9,807 book reviews and counting...

Wagner's Parsifal Reviews

Wagner's Parsifal by Roger Scruton

Wagner's Parsifal: The Music of Redemption

Roger Scruton

3.25 out of 5

3 reviews

Category: Music, Non-fiction
Imprint: Allen Lane
Publisher: Penguin Books Ltd
Publication date: 7 May 2020
ISBN: 9780241419694
3 stars out of 5
11 May 2020

"every page is illuminated with erudition, intelligence and sensitivity"

Although Scruton admits the impossibility of playing Parsifal “straight”, he deplores Herheim’s relativism. Scruton wants to rescue Parsifal, not only from aspersions of anti-Semitism but also ambiguities in its spiritual message, by proving that it is intellectually cogent and theologically coherent. Is this a hopeless enterprise? As pages of dense, patient explication circle around the same conundrums, one can’t but feel that the harder Scruton grapples with the task, the more slippery it becomes.

Reviews

5 stars out of 5
9 May 2020

"the journey of one of our great philosophers making sense of his own life though another’s sublime work of art."

A large part of the book is devoted to unpicking the musical ‘how’. Wagner was the father of the leitmotif, a technique later enthusiastically taken up by Hollywood, in which a musical phrase is associated with a certain character or a certain emotion. The leitmotif plays whenever that character or that emotion is present, or to be evoked. Scruton numbers 52 of these and correlates all of them to the plot. This can result in quite a lot of sentences such as: ‘The struggling fool. A variant of 41B, but with a bass-line recalling 15.’ Only for the specialist. But if you are not of a musical bent, skip the musicological last couple of chapters and you can still find enormous satisfaction...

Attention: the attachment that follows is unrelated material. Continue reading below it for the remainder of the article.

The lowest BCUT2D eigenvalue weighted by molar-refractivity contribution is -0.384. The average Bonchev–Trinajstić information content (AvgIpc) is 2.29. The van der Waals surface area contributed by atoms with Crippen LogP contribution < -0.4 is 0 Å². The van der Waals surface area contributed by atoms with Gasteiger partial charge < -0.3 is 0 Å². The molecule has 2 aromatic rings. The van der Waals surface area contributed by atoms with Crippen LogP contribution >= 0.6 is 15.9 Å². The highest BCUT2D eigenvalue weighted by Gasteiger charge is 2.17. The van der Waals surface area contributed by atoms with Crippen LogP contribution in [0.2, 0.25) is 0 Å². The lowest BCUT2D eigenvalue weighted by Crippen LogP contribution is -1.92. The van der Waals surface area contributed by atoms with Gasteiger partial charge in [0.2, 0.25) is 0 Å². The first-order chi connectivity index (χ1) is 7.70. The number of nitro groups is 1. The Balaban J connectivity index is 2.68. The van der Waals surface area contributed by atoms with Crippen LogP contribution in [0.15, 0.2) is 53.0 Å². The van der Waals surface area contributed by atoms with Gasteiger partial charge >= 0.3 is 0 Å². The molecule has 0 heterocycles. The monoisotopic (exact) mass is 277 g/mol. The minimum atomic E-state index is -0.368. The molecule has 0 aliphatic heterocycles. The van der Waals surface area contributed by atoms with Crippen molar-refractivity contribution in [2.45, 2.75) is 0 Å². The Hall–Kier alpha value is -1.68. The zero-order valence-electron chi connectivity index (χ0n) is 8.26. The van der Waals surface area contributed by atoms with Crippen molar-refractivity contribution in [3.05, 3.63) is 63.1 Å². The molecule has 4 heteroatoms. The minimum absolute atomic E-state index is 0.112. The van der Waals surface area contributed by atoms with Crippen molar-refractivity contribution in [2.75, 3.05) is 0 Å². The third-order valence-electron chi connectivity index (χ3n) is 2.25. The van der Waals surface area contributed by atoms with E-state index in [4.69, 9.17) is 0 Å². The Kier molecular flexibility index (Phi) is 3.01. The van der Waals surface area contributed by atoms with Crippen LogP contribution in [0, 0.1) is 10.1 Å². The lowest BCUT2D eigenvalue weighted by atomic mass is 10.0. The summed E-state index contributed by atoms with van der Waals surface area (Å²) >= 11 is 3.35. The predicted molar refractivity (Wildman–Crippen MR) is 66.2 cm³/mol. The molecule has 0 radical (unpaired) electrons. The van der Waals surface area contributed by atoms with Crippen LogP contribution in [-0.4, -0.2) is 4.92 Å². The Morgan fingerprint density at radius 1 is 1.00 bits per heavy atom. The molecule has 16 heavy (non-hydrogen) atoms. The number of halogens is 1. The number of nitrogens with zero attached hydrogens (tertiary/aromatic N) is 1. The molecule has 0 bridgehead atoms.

2 stars out of 5
1 May 2020

"Scruton does tend to pin down the characters of motifs that are in fact indefinitely flexible."

Scruton, besides his many other achievements, was the composer of two operas and had a deep and extensive knowledge of the structure of music, which he exhibits in the final two chapters. In the first of these, he takes on such musicological heavyweights as Alfred Lorenz and shows how given to special pleading he was – but then doesn’t musical analysis lend itself to that? The second is a large-scale index of the leitmotifs of Parsifal, which is helpful if used with discretion, though Scruton does tend to pin down the characters of motifs that are in fact indefinitely flexible.